THE GOLF PLAY

India Today - - GOLF -

WORLD-CLASS GOLF COUR­SES HAVE TRANS­FORMED A SLEEPY TROP­I­CAL IS­LAND IN THE SOUTH CHINA SEA INTO THE GO-TO DESTI­NA­TION FOR GOLFERS, DIS­COV­ERS MERAJ SHAH

The Chi­nese have a pen­chant for the grandiose. But there's noth­ing os­ten­ta­tious or pompous about Mis­sion Hills' new golf re­sort in Hainan, though it is a tes­ta­ment to the equally le­gendary Chi­nese ef­fi­ciency. Its gen­e­sis is the now typ­i­cal China suc­cess story: 5,000 acres of land, roughly the size of Hong Kong, sav­aged by half a cen­tury of stone quar­ry­ing and blan­keted by lava rock, trans­formed in a mere mat­ter of 18 months into a world­class prop­erty with as many as ten golf cour­ses, a five-star ho­tel, sev­eral club­houses, even a spa.

How do they do it? "We have many hands in China," says Dr. Ken Chu, Vice Chair­man of Mis­sion Hills, with a grin. Chu knows what he's talk­ing about. Mis­sion Hills is the big­gest de­vel­oper of golf cour­ses in China, and the jewel-inthe-crown re­sort at Shen­zhen, on the main­land, is home to a stag­ger­ing 27 cour­ses built by Jack Nick­laus, Ernie Els, Nick Faldo and Greg Nor­man, amongst other cel­e­brated play­ers-turned-de­sign­ers.

The city of Haikou seems an ob­scure place for a project of this mag­ni­tude till you con­sider the rel­a­tive prox­im­ity to Tai­wan and Korea, both na­tions be­sot­ted by golf. "It's not just the Kore­ans and the Ja­panese, although they do con­sti­tute the ma­jor­ity of our vis­i­tors. We've started get­ting vis­i­tors from Europe and even the United States," he says.

It doesn't take long to fig­ure out why the re­sort reg­is­ters al­most 800 rounds a day. The top-notch Black­stone course, spread over 350 acres is a se­ri­ous cham­pi­onship lay­out, com­pa­ra­ble to the best cour­ses in Asia. It's ob­vi­ous, even at first glance, that the course, with its nat­u­ral am­phithe­ater green set­tings, has been de­signed with sig­nif­i­cant numbers of spec­ta­tors in mind. It's by no means a walk in the park as far as play­ers are con­cerned. The dif­fi­cult greens and se-

ri­ous length, a full 7,800 yards from the tips, mean that the more for­giv­ing white tees are the only op­tion for the mid- or high-hand­i­cap­per.

Hainan has a dra­matic vol­canic land­scape and the course de­sign­ers, the Ari­zona-based firm of Sch­midtCur­ley Golf De­sign, have at­tempted to in­cor­po­rate the in­her­ent char­ac­ter of the dra­matic rock into the cour­ses. It's prob­a­bly the only com­mon thread link­ing other­wise very di­verse de­signs. "As the vol­canic rock was so prom­i­nent, it just made sense, from both an aes­thetic and eco­nomic stand­points, to weave it into each golf course to vary­ing de­grees," ex­plains Brian Curley.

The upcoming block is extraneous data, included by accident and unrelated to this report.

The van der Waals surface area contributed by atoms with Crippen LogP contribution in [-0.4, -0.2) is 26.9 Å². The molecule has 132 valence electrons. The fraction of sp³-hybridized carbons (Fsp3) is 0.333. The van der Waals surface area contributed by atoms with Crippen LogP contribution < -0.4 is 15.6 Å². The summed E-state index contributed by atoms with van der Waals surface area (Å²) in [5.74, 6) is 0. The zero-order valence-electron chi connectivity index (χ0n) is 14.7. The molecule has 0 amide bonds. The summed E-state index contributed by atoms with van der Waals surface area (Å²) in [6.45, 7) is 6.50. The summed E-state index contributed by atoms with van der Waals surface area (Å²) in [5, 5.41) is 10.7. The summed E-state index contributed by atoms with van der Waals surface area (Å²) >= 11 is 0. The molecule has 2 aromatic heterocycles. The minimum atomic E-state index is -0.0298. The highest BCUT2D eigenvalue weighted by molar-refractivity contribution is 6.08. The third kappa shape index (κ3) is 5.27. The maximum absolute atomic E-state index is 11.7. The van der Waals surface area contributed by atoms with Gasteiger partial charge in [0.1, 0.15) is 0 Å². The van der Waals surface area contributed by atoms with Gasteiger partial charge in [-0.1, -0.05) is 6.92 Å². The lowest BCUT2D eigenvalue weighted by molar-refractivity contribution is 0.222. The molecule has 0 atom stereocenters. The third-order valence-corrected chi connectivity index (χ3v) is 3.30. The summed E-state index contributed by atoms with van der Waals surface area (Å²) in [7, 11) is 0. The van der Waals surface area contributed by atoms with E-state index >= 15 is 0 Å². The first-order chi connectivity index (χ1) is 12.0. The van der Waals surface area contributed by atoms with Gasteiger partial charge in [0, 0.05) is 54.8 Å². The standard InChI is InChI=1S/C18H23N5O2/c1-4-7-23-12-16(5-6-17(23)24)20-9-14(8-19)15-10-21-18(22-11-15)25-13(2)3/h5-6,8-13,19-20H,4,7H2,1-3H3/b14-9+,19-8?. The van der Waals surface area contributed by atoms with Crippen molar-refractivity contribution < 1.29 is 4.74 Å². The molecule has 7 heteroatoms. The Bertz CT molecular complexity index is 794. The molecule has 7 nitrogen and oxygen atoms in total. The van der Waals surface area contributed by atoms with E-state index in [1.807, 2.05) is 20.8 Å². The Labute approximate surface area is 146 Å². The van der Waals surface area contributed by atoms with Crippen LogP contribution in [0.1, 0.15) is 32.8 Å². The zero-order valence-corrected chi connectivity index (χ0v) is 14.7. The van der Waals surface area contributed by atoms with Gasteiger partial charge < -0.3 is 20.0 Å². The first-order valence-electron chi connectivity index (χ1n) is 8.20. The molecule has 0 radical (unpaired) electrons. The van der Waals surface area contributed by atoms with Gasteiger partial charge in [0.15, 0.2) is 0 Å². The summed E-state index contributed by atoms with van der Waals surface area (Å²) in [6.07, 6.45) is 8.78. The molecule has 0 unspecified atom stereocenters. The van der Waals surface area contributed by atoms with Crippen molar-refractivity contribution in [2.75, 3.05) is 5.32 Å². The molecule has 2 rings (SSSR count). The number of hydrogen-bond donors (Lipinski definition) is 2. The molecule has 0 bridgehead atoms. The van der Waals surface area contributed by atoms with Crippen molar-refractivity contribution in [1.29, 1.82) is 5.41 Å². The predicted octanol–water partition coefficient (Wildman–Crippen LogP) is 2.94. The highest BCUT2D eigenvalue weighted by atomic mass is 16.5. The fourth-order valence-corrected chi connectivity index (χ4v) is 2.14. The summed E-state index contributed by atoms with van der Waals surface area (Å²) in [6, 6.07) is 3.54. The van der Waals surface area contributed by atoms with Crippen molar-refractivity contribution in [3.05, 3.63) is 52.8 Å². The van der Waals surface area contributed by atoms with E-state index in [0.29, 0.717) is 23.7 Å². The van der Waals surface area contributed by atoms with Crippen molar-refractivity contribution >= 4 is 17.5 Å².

The cour­ses are very dis­tinct in all other aspects. "This project is a cel­e­bra­tion of my ap­pre­ci­a­tion for golf's great his­tory and the many gen­res of cour­ses found around the world," Curley says.

Sand­belt Trails is in­spired by Aus­tralia's Sand­belt cour­ses, and is high­lighted by large, dis­tinc­tive bunkers and eu­ca­lyp­tus trees, while The Pre­serve is a user-friendly course with a more modern feel. An­other strik­ing con­fig­u­ra­tion is The Vin­tage, which is fash­ioned af­ter turn of the (20th) cen­tury cour­ses with a nat­u­ral undis­turbed ter­rain. Wicker tee mark­ers and wicker bas­kets for pins add to the old-world au­then­tic­ity. "The old­est course in China is a new course in Haikou," is Curley's take on The Vin­tage.

Lava Fields at 7,400 yards is no pushover ei­ther. The course gets es­pe­cially tricky, es­pe­cially when the wind picks up. Com­pared to Black­stone, there is hard-

ly any tree cover, and the feel of big open spa­ces is ex­ag­ger­ated. The first hole is a mam­moth 585-yard, par 4 which af­fords great views of the Haikou sky­line. It's a good time to get used to prac­tic­ing a lay up on a par 4. Rest as­sured, you'll end up do­ing that quite a few times on this new and some­what tricky course.

Af­ter you're done with the day's golf it's a good idea to head to the colos­sal spa for a tra­di­tional Chi­nese mas­sage. Mis­sion Hills-hainan is cer­tainly a com­plete pack­age. It's not likely, thought, to catch up with Thai­land as the pre­ferred golf­ing desti­na­tion for In­dian play­ers for a while. There are no di­rect flights from In­dia to Hainan and the trip via Hong Kong or Bangkok takes close to 12 hours.

Lan­guage can be­come an­other is­sue, es­pe­cially if you want to step out of the Mis­sion Hills premises and ex­plore Haikou. The neigh­bour­ing city of Sanya with its sun-kissed beaches and gamut of water sports is an good get­away from a frus­trat­ing day on the greens.

If you're an in­vet­er­ate golfer, sim­ply the sur­feit of cour­ses within golf-cart rid­ing dis­tance is heady stuff. For the sheer va­ri­ety and con­ve­nience, Mis­sion Hills-hainan is in a league of its own in Asia.

The en­thu­si­as­tic team on the greens greet golfers with a cheer (above); The lobby of the ho­tel at Mis­sion Hills-haina re­flects the pared down, con­tem­po­rary aes­thetic of the prop­erty

There is hardly any tree cover on the course and the first course af­frods great views of the city sky­line

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